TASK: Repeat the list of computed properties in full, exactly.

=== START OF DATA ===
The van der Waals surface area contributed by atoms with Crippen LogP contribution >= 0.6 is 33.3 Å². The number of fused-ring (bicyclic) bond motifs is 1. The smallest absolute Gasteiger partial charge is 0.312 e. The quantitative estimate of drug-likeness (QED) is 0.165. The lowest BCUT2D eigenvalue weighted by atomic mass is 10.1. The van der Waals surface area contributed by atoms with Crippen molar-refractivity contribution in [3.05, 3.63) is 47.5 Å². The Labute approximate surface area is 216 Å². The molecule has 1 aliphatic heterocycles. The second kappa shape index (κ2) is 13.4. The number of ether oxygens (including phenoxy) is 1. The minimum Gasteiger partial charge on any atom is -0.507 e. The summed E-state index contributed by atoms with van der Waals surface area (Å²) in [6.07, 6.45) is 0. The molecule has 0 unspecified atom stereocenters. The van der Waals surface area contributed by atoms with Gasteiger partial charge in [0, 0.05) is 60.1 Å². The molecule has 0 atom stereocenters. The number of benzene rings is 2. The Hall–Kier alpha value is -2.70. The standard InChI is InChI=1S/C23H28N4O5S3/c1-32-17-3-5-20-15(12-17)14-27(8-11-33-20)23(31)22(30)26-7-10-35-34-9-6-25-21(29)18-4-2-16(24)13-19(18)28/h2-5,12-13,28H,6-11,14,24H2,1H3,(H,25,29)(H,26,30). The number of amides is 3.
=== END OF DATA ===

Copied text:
The van der Waals surface area contributed by atoms with Crippen LogP contribution >= 0.6 is 33.3 Å². The number of fused-ring (bicyclic) bond motifs is 1. The smallest absolute Gasteiger partial charge is 0.312 e. The quantitative estimate of drug-likeness (QED) is 0.165. The lowest BCUT2D eigenvalue weighted by atomic mass is 10.1. The van der Waals surface area contributed by atoms with Crippen molar-refractivity contribution in [3.05, 3.63) is 47.5 Å². The Labute approximate surface area is 216 Å². The molecule has 1 aliphatic heterocycles. The second kappa shape index (κ2) is 13.4. The number of ether oxygens (including phenoxy) is 1. The minimum Gasteiger partial charge on any atom is -0.507 e. The summed E-state index contributed by atoms with van der Waals surface area (Å²) in [6.07, 6.45) is 0. The molecule has 0 unspecified atom stereocenters. The van der Waals surface area contributed by atoms with Gasteiger partial charge in [0, 0.05) is 60.1 Å². The molecule has 0 atom stereocenters. The number of benzene rings is 2. The Hall–Kier alpha value is -2.70. The standard InChI is InChI=1S/C23H28N4O5S3/c1-32-17-3-5-20-15(12-17)14-27(8-11-33-20)23(31)22(30)26-7-10-35-34-9-6-25-21(29)18-4-2-16(24)13-19(18)28/h2-5,12-13,28H,6-11,14,24H2,1H3,(H,25,29)(H,26,30). The number of amides is 3.